“I went from cooking in some of the best restaurants in the world to parmigianas and fish’n chips.”
I am an Executive Chef at Austin’s in Prahran, and also a part-owner of The Window Corner Cafe in Reservoir.
I didn’t have a concrete plan to go into hospitality. After school, I got heavily involved with the marketing and promotion side of nightclubs, which wasn’t the healthiest job as you can imagine – late nights, drinking and all else that comes with it! And after a little while of that lifestyle, my mum, in her wisdom said: “Son, you better go and get a job where you can get a feed.” I was pretty skinny at the time.
So I went to my cricket club and asked if they had a kitchen hand position for me. They did and I found myself working with John Walsh, who was big news, big time in Darwin – he used to work at the Lodge for Malcolm Fraser as his personal chef. John was my introduction to a hard-working, strict kitchen environment.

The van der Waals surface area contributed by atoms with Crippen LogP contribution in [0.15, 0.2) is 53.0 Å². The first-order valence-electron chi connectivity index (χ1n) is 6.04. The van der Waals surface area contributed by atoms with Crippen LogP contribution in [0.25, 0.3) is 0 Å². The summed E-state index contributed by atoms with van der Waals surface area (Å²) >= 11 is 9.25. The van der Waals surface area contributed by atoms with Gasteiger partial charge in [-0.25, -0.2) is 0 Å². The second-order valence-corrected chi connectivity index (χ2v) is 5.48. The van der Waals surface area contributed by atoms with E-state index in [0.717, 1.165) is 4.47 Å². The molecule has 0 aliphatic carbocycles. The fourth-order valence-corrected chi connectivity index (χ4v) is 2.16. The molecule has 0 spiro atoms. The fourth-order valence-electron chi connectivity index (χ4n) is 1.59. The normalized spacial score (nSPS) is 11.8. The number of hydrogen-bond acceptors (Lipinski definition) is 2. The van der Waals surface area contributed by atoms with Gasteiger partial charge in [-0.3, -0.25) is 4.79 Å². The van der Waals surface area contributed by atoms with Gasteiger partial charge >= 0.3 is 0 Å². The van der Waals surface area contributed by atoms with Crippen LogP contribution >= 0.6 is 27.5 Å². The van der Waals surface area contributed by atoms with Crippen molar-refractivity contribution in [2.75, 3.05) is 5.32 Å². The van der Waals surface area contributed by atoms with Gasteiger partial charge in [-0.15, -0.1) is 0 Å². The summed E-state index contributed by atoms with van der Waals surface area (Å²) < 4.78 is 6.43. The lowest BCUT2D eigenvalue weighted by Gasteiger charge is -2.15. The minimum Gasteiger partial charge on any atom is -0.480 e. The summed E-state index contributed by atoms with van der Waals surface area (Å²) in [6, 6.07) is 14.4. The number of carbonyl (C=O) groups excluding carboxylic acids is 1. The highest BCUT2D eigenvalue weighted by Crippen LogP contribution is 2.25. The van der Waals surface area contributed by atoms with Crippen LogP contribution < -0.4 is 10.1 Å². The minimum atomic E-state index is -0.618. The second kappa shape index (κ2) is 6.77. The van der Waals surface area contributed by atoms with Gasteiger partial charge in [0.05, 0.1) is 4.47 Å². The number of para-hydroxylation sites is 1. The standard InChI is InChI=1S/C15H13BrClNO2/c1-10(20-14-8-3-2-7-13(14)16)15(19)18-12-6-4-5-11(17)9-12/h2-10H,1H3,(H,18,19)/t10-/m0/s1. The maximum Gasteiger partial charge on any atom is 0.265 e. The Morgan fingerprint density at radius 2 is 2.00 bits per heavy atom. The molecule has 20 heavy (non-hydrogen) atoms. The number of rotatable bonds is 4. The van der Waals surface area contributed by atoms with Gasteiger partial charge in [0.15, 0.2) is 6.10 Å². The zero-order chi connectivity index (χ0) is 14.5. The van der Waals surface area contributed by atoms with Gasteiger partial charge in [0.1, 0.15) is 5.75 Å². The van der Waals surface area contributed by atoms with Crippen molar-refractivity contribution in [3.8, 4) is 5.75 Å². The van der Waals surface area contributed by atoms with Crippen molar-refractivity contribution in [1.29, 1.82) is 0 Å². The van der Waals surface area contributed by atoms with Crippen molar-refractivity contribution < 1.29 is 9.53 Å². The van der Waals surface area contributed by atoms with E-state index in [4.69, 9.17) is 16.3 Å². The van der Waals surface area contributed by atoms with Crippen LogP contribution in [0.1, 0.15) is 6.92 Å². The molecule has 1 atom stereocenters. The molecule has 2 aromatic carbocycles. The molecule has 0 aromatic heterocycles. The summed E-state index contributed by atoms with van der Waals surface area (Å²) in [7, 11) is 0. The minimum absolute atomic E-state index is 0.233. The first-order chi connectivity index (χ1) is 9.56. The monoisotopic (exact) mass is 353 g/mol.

I did my apprenticeship with John at his Cornucopia restaurant in the Darwin Museum, and was quickly promoted to the head chef position after the second year. I ran it for a further 3 years, after which I did a short stint at Novotel in Darwin, in order to gain some hotel experience.
From the beginning, I took every additional opportunity to do special projects outside of work, to network and gain knowledge.
I won awards such as Apprentice of the Year, and was nominated for Young Australian Tradesperson three times in a row. I worked with Australian Food Promotions, travelling overseas to China, Hong Kong, introducing native ingredients to huge hotel chains there, or doing food promotions in New York at the UN Regal Plaza.